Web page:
Photo by Yeexin Richelle / Shutterstock.com
Ransomware might be a relatively new threat to the cybersecurity landscape, but it’s already seemingly commonplace.
This breed of malicious software, or malware, has attacked businesses, individuals, law enforcement and even nonprofit entities like hospitals. It locks down computers or files and demands a ransom.
CBS News recently reported that Washington, D.C., traffic and security cameras were disabled eight days before the presidential inauguration and held for ransom:
…hackers breached traffic and security cameras around Washington, D.C. The cameras were part of the security setup for the inauguration and were being monitored at an FBI command center.
There are 187 cameras in the city — monitoring everything from the White House to the Capitol to the inaugural parade route — and about 70 percent of them had been commandeered.
The cameras were taken offline for 48 hours and reconfigured, so they were operational for the inauguration and no ransom money was paid. But many ransomware victims aren’t so lucky.
Here are two keys to protecting your computer.
Watch what you click
Being wary of what you click on is key to avoiding ransomware contamination, as it often infects computers after users click on something they shouldn’t.
For example, the cybersecurity company Malwarebytes recently reported in its 2017 State of Malware Report that last year malware was heavily distributed via:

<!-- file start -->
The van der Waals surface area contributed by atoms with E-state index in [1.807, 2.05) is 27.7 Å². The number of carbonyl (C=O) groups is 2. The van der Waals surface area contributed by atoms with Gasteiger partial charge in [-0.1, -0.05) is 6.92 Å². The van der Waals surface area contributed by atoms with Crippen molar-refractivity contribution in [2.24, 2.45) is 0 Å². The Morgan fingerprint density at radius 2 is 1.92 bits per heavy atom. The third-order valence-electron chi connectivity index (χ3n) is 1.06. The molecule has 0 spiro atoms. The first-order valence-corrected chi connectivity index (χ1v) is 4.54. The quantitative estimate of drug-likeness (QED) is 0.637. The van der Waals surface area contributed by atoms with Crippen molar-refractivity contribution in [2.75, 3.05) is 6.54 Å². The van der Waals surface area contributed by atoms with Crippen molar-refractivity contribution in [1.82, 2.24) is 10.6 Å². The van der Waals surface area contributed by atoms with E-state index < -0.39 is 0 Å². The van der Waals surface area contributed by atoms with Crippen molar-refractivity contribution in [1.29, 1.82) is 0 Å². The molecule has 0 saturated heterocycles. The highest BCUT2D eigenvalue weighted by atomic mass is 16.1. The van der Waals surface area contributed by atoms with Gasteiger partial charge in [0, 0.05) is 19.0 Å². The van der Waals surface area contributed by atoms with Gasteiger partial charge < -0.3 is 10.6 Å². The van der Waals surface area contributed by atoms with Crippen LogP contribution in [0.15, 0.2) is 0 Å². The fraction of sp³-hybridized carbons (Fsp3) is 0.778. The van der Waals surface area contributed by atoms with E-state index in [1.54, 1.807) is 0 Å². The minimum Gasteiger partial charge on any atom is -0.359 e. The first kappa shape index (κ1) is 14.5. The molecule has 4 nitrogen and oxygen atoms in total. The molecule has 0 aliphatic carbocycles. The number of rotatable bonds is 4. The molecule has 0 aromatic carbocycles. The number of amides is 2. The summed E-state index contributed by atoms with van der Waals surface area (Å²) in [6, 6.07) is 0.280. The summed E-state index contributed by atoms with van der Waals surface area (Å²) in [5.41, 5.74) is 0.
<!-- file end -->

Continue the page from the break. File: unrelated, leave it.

- Phishing emails
- Compromised websites
- Malicious ads
The FBI previously has warned against clicking on email or attachments you don’t recognize.
If you get an email about a package or bank account, for example, and are unsure whether it’s legitimate, log into the retailer’s or bank’s website directly rather than clicking on links in an email.
If you are unsure whether a website is safe, check out “5 Free Tools That Identify Secure Websites.”
Back up your files
Having a backup of your computer files is key to avoiding losing them or paying for their safe return.
If your computer becomes infected with ransomware but you have a copy of your files elsewhere, you should have the option of taking your computer offline and reformatting it similarly to what the FBI did with its cameras. Even if your computer isn’t salvageable, you will still have your file to access by other means.
For more cybersecurity tips, check out “5 Easy Steps to Keep Your Computer and Tech Safe in 2017.”
Have you encountered ransomware? Let us know below or on Facebook.